The silver-dollar-sized eye stared up from the sea bottom.
This first gave snorkeling science instructor Jasmine Santana the shock of her life. But then she realized there was 18 feet of fish attached to this eye, and that it was immobile, stretched out across the sand about 20 feet down.
Though the species is formidable-looking enough to have spooked ancient mariners, this specimen was dead on arrival. That's probably the only reason that Santana, who teaches science at California’s Catalina Island Marine Institute, saw it at all. The creature, which scientists know little about but is considered relatively harmless, more often frequents the deep ocean, diving 3,000 feet or more to the depths.
She caught sight of it as she swam in Toyon Bay, off Catalina Island. The first thing she saw was a “half-dollar sized eye staring at her from the sandy bottom,” the institute said in a press release. Shocked, she swam closer.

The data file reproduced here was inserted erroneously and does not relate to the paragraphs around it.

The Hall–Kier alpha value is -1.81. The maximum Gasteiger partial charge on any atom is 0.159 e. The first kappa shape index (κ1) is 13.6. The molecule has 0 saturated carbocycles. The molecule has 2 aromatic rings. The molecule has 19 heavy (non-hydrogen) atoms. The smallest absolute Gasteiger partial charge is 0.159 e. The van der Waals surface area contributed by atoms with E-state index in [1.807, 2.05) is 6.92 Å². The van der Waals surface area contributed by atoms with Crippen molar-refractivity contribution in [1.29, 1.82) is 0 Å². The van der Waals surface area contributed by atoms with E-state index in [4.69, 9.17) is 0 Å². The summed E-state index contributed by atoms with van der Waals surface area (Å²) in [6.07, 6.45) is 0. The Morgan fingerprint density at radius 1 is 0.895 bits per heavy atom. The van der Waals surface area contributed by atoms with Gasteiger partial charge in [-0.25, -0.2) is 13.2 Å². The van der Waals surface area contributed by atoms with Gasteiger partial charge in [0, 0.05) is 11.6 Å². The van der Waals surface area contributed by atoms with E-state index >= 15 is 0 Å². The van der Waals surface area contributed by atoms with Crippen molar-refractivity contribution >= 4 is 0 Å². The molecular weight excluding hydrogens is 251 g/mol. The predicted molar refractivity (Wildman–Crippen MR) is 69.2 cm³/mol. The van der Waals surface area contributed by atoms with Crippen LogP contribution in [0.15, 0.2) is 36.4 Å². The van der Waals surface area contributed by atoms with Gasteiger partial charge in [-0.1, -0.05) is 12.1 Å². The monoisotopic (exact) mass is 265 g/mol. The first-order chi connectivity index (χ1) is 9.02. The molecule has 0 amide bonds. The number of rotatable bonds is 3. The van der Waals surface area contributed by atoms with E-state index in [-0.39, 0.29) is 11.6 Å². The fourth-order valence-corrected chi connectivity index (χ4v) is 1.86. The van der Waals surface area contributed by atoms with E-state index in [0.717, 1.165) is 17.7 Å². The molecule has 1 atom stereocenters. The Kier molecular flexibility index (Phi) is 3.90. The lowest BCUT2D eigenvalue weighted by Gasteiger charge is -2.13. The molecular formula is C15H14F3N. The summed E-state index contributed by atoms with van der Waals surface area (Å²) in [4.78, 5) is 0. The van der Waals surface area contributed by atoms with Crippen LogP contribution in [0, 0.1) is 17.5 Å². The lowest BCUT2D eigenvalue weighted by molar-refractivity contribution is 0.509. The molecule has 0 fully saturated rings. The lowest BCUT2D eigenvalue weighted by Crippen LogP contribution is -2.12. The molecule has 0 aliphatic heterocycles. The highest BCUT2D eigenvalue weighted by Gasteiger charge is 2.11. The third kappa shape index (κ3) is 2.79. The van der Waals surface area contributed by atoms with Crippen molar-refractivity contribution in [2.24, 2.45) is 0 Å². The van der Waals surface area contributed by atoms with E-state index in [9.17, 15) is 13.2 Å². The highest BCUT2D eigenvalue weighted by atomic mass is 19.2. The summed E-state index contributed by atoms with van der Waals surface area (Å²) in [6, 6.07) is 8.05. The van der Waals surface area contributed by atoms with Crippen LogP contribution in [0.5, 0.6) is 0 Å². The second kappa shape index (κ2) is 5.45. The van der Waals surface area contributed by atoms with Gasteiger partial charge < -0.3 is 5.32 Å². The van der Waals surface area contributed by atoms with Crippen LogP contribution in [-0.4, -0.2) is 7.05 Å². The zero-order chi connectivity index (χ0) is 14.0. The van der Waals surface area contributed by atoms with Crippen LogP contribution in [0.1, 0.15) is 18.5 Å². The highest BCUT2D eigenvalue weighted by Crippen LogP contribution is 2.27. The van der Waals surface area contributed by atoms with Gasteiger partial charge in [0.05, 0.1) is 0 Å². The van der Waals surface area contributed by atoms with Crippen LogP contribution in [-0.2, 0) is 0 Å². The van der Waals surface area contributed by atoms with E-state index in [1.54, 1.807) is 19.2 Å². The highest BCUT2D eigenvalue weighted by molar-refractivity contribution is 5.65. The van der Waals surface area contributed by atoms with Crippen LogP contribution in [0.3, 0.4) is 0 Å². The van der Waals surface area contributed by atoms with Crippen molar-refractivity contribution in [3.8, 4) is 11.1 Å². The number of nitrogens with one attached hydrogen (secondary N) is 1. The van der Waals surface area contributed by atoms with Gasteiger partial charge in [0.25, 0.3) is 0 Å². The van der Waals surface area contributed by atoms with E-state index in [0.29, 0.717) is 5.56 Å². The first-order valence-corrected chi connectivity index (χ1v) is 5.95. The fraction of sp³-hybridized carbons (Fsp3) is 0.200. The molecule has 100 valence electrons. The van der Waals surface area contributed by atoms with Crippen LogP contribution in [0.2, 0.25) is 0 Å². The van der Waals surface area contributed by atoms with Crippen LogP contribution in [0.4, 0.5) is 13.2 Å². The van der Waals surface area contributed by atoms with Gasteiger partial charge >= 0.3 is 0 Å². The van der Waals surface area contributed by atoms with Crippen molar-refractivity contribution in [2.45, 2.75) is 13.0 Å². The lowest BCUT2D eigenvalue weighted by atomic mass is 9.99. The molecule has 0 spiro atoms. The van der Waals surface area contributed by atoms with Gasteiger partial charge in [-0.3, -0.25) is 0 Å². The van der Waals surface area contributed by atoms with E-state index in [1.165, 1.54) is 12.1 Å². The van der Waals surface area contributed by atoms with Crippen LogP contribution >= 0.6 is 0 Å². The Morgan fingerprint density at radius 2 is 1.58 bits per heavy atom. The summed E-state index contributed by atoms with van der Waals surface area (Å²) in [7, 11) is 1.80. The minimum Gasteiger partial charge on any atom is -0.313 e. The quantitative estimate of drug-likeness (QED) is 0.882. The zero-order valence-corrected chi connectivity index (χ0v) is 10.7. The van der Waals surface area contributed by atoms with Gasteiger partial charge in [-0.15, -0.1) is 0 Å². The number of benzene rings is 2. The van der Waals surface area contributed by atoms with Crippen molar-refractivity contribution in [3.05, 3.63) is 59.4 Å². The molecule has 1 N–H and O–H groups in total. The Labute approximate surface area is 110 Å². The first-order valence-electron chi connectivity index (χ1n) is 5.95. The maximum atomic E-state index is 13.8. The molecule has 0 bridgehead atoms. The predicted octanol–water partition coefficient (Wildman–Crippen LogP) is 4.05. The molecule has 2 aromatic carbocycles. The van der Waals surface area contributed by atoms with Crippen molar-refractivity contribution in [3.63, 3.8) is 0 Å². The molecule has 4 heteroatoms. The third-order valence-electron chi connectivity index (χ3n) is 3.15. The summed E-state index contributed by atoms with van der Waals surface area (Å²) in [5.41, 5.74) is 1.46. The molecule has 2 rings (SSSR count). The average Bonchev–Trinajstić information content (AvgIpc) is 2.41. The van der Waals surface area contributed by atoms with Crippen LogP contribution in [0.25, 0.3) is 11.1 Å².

"I was thinking, 'What could this be?' It's so big! We usually don't have anything that long in our bay,” Santana told the New York Daily News, recounting her find. “We snorkel here almost daily, so it's crazy to find this.”
She approached cautiously, the institute’s statement said, then realized the animal was dead.
“The body of the fish was almost perfectly intact, and it appeared to have died naturally,” the institute’s statement said.
Santana tried to lift the head, she told the Daily News, but that was too heavy. So she swam to the other end and dragged it by the tail. Fellow institute instructors returning from a day trip sprinted over when they saw her “struggle to pull a large silvery animal into the shallows,” the institute said.
It took 15 people to pull the 18-foot-long, 400-pound body out of the water, the institute said. But this was merely a small version of the giant sea creature, which experts have voted most likely to have spawned sailors' tales of ocean-going serpents: It can reach lengths of up to 56 feet.
Tissue samples and footage of the find are now with Milton Love, a renowned expert on fish at the University of California at Santa Barbara, for confirmation on the species.
The institute called this “the find of a lifetime,” considering that the mysterious oarfish rarely is seen. Some video footage exists, but the creature is rare higher than the ocean depths.
It looks vastly different than the strange, horned marine animal that washed up on the shores of Spain in August.
That one was later determined to be a thresher shark.